Crime, horror and science fiction writer Robert Bloch, who wrote the novel Psycho, which Alfred Hitchcock adapted into his groundbreaking film, was born in Chicago on this date in 1917. In the course of his prolific career, Bloch won the Hugo Award, the Bram Stoker Award, the Edgar Allen Poe Award, the Fritz Lieber Fantasy Award and the World Fantasy Award — among many others — and in 2008 the Library of America selected his 1962 essay, “The Shambles of Ed Gein,” for inclusion in its two-century retrospective of American true crime writing. During his boyhood, Bloch was an avid reader of Weird Tales and other pulp magazines, for which he soon became a very popular and productive writer. In 1933, he wrote a fan letter to H.P. Lovecraft, from whom he heard back; Lovecraft’s publisher then produced Bloch’s first collection of stories, and his novel Strange Eons is a tribute to the famous horror writer. Bloch also wrote for radio and vaudeville during the late 1930s and 1940s. He moved to Hollywood in 1959 and became an active television and film writer (while producing a steady stream of crime and fantasy novels), contributing teleplays to Alfred Hitchcock Presents, Thriller, Star Trek, and Tales from the Dark Side. Several of Bloch’s short story collections use literary puns in their titles, such as “Tales in a Jugular Vein” and “Out of the Mouths of Graves.” Between his first published story at age 17 and his death at 77, Bloch’s output included more than 200 published stories (which have been collected into three anthologies), nearly thirty novels, numerous non-fiction essays, and more than a score of screenplays.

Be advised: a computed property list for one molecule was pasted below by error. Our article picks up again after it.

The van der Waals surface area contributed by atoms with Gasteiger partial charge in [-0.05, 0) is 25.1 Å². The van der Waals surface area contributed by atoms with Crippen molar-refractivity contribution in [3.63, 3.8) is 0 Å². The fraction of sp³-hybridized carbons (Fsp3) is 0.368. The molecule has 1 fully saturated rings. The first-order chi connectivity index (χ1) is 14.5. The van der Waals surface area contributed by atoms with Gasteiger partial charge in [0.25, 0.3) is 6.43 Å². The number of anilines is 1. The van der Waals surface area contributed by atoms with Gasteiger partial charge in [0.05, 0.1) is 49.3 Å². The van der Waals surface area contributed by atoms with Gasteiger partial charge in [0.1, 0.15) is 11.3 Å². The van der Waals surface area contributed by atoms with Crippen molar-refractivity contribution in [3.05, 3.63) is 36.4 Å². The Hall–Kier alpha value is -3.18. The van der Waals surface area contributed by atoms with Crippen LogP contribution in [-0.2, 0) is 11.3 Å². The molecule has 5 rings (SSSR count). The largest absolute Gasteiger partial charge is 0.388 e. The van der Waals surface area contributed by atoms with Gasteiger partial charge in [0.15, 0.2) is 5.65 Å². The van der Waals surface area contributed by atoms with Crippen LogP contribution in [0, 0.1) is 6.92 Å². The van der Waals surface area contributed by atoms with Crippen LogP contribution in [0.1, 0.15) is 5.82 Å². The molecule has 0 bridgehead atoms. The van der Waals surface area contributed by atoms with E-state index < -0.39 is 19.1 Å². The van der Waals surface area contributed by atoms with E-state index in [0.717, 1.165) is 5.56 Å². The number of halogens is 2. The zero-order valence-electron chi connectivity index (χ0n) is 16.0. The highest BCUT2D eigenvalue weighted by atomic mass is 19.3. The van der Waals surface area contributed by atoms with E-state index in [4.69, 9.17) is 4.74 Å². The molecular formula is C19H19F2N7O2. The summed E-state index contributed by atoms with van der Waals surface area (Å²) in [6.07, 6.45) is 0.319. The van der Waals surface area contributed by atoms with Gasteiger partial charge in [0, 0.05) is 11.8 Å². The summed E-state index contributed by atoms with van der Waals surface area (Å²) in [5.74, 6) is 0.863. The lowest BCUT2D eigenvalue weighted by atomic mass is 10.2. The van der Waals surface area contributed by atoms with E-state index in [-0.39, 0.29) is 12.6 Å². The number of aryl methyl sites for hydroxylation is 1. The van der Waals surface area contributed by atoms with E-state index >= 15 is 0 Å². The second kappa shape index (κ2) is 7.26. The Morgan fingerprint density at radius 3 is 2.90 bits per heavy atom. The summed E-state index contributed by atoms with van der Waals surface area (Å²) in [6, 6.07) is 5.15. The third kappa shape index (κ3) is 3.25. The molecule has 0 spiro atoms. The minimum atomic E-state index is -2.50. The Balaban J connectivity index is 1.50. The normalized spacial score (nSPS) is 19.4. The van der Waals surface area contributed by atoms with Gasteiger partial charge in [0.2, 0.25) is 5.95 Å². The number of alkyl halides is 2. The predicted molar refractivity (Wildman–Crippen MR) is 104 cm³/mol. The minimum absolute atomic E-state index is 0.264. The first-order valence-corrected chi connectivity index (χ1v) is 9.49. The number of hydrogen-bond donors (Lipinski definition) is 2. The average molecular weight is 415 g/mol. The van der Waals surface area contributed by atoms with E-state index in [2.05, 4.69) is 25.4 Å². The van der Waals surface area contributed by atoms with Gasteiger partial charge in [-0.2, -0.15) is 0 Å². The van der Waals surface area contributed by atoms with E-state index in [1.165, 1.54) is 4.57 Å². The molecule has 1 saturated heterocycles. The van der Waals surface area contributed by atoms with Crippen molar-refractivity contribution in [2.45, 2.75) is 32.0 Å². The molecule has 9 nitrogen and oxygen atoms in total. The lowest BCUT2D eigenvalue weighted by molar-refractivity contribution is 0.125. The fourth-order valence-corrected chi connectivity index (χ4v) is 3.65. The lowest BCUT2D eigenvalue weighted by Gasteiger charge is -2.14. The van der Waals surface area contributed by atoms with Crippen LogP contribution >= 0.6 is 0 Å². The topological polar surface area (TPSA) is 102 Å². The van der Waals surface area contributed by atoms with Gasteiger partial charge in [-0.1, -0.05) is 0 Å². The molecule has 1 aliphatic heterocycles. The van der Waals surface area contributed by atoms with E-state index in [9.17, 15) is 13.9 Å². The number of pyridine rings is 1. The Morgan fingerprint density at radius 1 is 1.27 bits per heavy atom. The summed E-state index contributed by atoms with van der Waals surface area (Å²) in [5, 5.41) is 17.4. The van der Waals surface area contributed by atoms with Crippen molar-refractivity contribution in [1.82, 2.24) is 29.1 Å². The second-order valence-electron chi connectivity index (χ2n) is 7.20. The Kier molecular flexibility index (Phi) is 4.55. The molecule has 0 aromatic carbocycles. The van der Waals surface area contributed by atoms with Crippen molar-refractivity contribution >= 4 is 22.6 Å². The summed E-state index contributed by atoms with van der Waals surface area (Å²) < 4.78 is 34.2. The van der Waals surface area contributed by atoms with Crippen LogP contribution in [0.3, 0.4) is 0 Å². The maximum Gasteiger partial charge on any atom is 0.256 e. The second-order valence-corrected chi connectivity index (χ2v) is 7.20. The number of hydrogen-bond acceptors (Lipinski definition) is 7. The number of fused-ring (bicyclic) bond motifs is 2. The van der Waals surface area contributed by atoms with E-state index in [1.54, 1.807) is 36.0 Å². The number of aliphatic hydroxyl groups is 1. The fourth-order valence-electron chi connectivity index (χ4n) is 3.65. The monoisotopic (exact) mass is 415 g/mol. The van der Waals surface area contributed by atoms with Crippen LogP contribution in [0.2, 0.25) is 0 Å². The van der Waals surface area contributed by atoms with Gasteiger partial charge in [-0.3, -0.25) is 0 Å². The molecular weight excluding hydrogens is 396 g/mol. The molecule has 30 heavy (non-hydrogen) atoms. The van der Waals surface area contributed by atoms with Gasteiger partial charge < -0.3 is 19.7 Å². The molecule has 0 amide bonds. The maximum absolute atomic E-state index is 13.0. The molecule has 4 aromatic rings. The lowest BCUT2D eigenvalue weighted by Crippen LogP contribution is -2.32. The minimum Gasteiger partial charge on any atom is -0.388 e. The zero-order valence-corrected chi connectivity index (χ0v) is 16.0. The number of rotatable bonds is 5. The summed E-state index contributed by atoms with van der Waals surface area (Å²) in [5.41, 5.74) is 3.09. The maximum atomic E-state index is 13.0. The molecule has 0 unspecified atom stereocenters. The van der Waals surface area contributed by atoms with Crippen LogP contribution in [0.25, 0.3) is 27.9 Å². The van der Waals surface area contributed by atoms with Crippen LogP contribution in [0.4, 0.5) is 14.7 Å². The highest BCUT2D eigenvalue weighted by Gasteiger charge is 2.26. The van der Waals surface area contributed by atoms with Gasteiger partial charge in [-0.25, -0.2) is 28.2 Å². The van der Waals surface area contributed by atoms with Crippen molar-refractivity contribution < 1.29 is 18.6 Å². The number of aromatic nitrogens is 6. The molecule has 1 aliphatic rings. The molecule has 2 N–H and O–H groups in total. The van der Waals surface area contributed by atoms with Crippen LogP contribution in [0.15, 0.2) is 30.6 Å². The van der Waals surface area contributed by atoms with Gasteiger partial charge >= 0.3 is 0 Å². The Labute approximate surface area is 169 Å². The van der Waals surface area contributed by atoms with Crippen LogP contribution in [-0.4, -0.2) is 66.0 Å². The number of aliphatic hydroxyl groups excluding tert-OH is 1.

“I have nothing but gratitude for all the things that have happened to me in my life. Look at the wonderful things that science fiction has done. By picking up a magazine when I was 10 years old, I didn’t realize I was opening the door to a world that was going to give me a whole lifetime of pleasure and enable me to meet hundreds of people that I would not otherwise have met.” –Robert Bloch